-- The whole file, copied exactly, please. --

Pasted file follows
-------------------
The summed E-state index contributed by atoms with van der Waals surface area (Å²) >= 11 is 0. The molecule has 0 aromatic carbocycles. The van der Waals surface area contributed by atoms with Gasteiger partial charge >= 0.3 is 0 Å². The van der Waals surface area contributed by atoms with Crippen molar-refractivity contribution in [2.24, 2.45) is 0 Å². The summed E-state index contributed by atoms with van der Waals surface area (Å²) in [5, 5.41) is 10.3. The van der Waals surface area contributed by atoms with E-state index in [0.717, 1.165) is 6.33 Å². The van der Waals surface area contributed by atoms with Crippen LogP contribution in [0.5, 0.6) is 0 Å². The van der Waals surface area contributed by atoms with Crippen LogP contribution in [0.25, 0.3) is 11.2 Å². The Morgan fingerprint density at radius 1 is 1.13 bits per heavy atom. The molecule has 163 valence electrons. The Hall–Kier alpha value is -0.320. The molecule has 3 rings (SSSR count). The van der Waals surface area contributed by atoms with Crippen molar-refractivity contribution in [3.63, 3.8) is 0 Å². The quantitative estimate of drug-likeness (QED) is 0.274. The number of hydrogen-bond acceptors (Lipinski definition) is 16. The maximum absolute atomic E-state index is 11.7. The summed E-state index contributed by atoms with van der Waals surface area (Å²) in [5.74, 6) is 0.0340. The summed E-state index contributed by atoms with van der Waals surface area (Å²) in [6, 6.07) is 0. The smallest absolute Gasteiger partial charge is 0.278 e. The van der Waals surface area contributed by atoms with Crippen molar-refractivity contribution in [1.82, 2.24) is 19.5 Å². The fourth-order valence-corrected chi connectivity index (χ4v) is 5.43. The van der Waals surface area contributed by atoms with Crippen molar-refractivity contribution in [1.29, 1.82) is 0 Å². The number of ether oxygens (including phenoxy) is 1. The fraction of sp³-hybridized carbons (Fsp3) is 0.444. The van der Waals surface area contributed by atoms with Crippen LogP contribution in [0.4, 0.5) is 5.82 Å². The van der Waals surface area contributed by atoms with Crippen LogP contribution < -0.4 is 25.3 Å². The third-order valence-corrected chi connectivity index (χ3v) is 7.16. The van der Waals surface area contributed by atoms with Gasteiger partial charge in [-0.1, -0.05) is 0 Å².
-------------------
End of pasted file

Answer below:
The summed E-state index contributed by atoms with van der Waals surface area (Å²) >= 11 is 0. The molecule has 0 aromatic carbocycles. The van der Waals surface area contributed by atoms with Gasteiger partial charge >= 0.3 is 0 Å². The van der Waals surface area contributed by atoms with Crippen molar-refractivity contribution in [2.24, 2.45) is 0 Å². The summed E-state index contributed by atoms with van der Waals surface area (Å²) in [5, 5.41) is 10.3. The van der Waals surface area contributed by atoms with E-state index in [0.717, 1.165) is 6.33 Å². The van der Waals surface area contributed by atoms with Crippen LogP contribution in [0.5, 0.6) is 0 Å². The van der Waals surface area contributed by atoms with Crippen LogP contribution in [0.25, 0.3) is 11.2 Å². The Morgan fingerprint density at radius 1 is 1.13 bits per heavy atom. The molecule has 163 valence electrons. The Hall–Kier alpha value is -0.320. The molecule has 3 rings (SSSR count). The van der Waals surface area contributed by atoms with Crippen molar-refractivity contribution in [3.63, 3.8) is 0 Å². The quantitative estimate of drug-likeness (QED) is 0.274. The number of hydrogen-bond acceptors (Lipinski definition) is 16. The maximum absolute atomic E-state index is 11.7. The summed E-state index contributed by atoms with van der Waals surface area (Å²) in [5.74, 6) is 0.0340. The summed E-state index contributed by atoms with van der Waals surface area (Å²) in [6, 6.07) is 0. The smallest absolute Gasteiger partial charge is 0.278 e. The van der Waals surface area contributed by atoms with Crippen molar-refractivity contribution in [1.82, 2.24) is 19.5 Å². The fourth-order valence-corrected chi connectivity index (χ4v) is 5.43. The van der Waals surface area contributed by atoms with Crippen molar-refractivity contribution in [1.29, 1.82) is 0 Å². The number of ether oxygens (including phenoxy) is 1. The fraction of sp³-hybridized carbons (Fsp3) is 0.444. The van der Waals surface area contributed by atoms with Crippen LogP contribution in [0.4, 0.5) is 5.82 Å². The van der Waals surface area contributed by atoms with Crippen LogP contribution < -0.4 is 25.3 Å². The third-order valence-corrected chi connectivity index (χ3v) is 7.16. The van der Waals surface area contributed by atoms with Gasteiger partial charge in [-0.1, -0.05) is 0 Å².